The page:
How Do We Understand Symbolism?
A revelation of Jesus Christ, which God gave him to show his servants what must soon take place. Christ made it known by sending it through his angel to his servant John, who bore witness to the word of God and to the witness of Jesus Christ, including all that John saw. Favored is the one who reads the words of this prophecy out loud, and favored are those who listen to it being read, and keep what is written in it, for the time is near. (Revelation 1:1-3, CEB translation)
For the past five years I have had the honor of teaching Acts, Epistles and Revelation at Course of Study School at Perkins School of Theology. Revelation is the only book we spend two days on, and we do so because people are so confused by it. Invariably, every summer, at least one person asks me, “How do we understand all the symbolism in this book?”
It’s an important question with no clear answer. The struggle with understanding the symbolism is in the very nature of symbols. Symbols are meant to represent concepts larger than themselves. They do the heavy lifting of language, allowing us the means to describe on some level huge concepts like truth and beauty and the Holy. Because they are carrying so much meaning, they are very much shaped in their interpretation by the understanding of the people who encounter the symbols. The problem with that reality is that we cannot predict what people will encounter those symbols, and we cannot assure that they will interpret the symbols with the “original intention.”
So for me, the important thing to teach my students is how symbols work. I like to do this first by showing how a symbol in Revelation changes meaning across time and culture, and then by sharing with them some examples of how symbols are used today. It seems appropriate to do the same thing here.
Malleable Symbols: The Eagle
An eagle appears three times in Revelation: 4:5-8, 8:13, 12:13-14. Now even within Revelation the eagle serves different purposes. It is one of the creatures at the throne. It screams woes to the earth. It rescues the woman who has given birth to the child (or she sprouts eagle’s wings anyway). Those are the literal appearances of the eagle. How are they to be interpreted?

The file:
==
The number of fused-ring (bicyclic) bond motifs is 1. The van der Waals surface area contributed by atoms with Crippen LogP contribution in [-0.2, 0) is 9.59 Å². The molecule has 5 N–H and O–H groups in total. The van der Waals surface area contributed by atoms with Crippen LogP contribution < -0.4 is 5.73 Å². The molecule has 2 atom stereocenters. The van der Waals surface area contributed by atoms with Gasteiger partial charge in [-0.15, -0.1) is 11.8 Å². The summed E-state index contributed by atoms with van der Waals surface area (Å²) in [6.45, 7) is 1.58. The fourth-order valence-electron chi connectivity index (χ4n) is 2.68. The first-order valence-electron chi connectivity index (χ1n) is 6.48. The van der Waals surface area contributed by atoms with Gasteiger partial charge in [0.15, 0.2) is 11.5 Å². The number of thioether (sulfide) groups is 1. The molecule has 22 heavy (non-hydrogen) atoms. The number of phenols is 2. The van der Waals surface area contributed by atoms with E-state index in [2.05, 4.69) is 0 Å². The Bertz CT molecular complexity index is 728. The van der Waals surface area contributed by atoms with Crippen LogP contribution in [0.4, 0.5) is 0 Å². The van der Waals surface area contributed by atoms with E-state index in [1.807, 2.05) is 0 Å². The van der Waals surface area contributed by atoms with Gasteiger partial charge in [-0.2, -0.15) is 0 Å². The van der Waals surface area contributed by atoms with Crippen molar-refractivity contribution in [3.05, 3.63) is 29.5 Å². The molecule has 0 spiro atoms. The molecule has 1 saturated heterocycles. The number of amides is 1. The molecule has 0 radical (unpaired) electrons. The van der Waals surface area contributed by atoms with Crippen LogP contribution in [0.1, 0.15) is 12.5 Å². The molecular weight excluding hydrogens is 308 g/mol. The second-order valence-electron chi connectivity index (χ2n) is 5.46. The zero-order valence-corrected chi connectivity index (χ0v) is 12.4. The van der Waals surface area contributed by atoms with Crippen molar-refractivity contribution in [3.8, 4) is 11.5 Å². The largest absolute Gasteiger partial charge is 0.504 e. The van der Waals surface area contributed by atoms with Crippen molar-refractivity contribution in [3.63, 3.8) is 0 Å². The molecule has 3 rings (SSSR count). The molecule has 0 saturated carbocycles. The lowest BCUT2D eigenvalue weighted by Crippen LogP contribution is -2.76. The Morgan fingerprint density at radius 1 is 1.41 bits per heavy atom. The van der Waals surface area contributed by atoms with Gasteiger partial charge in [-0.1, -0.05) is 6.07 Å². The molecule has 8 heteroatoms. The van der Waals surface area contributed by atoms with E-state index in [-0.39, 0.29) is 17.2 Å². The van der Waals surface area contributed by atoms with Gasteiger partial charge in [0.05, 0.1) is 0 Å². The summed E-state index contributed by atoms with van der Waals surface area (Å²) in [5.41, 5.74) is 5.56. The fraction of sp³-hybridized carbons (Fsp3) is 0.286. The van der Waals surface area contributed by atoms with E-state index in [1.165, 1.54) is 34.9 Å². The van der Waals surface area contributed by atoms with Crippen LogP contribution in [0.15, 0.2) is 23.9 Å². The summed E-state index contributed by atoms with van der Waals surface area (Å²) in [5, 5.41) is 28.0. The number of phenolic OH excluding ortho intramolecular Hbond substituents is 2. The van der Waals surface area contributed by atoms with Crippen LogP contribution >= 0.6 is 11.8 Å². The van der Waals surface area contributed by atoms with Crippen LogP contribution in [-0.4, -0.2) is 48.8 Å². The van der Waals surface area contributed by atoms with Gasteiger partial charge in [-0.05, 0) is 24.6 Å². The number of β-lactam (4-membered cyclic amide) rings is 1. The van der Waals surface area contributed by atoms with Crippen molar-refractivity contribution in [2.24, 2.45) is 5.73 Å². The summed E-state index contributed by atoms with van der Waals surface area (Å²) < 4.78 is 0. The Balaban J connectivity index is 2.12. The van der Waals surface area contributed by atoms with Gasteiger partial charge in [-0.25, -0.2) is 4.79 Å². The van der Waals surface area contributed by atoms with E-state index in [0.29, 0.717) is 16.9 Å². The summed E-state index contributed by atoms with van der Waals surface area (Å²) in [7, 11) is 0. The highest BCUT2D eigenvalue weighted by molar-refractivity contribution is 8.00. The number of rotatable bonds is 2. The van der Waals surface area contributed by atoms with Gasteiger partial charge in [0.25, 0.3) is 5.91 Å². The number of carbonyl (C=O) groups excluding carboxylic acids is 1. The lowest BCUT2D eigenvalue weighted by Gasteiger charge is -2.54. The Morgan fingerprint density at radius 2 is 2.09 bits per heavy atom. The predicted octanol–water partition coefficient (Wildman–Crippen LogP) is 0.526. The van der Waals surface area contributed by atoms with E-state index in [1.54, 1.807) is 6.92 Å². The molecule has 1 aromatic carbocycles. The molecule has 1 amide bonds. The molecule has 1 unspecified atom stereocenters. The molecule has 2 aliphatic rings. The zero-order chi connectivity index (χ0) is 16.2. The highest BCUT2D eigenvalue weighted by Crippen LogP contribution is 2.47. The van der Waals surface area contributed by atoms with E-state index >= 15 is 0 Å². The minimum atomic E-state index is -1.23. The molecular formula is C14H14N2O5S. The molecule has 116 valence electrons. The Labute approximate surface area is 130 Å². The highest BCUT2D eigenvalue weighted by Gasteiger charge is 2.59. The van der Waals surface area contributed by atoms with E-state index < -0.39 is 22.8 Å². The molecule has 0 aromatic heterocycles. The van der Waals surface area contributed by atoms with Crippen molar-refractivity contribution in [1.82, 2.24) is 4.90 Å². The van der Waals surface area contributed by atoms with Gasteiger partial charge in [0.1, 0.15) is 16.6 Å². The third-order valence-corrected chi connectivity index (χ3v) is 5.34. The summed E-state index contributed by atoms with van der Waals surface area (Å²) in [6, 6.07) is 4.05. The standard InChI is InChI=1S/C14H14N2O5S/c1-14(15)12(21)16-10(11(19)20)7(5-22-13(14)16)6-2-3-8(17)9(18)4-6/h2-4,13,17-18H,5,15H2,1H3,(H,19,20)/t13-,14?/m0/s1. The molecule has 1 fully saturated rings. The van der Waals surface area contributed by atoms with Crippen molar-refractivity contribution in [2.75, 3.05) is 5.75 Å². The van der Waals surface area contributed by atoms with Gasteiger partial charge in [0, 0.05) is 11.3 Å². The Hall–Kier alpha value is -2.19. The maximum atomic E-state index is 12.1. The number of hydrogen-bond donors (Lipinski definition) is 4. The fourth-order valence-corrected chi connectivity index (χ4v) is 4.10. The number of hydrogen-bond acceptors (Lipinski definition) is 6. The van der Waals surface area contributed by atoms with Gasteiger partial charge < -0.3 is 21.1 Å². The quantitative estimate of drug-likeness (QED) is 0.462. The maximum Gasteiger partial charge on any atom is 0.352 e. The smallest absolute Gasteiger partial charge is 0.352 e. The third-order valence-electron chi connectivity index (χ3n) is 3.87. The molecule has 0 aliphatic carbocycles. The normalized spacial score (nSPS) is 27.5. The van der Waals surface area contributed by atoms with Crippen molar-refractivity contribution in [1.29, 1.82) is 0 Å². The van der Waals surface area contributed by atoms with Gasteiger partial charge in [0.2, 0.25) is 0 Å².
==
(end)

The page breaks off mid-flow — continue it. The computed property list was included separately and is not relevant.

Well, if we put the eagle in its Roman context, the eagle represented Jupiter/Zeus/the highest God. It also represented the emperor of Rome. It also, though, represented Christ. Interesting. If you were vested in Roman power, you might very well read this story as if you are part of the heroics of it. However, if you were Christian, you would probably read this understanding you were no longer beholden to Roman power because an even higher God – Christ – is in charge now and will destroy the oppressive empire (which is more accurately represented by the dragon who tries to kill mother and baby).
We will return to the fact that symbols can have dual meanings in a single context in just a minute. I want to take a moment and make this relatable to our context by saying that birds are often used as symbols. Christianity looked to eagles, but also used peacocks to represent the surprise of the resurrection. I have always thought we should use a phoenix to represent Christianity. In our current context, a phoenix is interesting because so many people associate it with the Rebel Alliance in Star Wars, since the phoenix was their symbol. So, if Christians used a phoenix today in our context, it could very readily carry the double context of resurrection – since the phoenix perpetually rises from the ashes – and the context of rebelling against a corrupt and evil empire who has turned away from protecting the vulnerable in the interest of preserving and protecting power. Again, interesting.
Much of Revelation relies on corporate comprehension, in particular the worship scenes. There is an assumption that those who hear this story will have an understanding of what is being said through symbols that are probably present in their concrete lives, and particularly in their worship contexts. However, their use in a vision gives them new, weightier meaning that lifts the everyday up in a new way so people see it differently and are moved to new action.
We have symbols with us today that have become so commonplace we don’t even reflect on their meaning anymore. Let’s take one that is ever-present in my life right now: the UMC cross and flame. This one is getting a little more attention as our denomination looks toward an uncertain future. So let’s take a moment and recall what it represents. The presence of both a cross and a flame link Methodist faith to Jesus and to the Holy Spirit. So we have at least two elements of the Trinity in our corporate logo. Then, the fact that there are two flames is representative of the two denominations that joined to form the UMC in 1968: the Methodist Church and the United Brethren Church.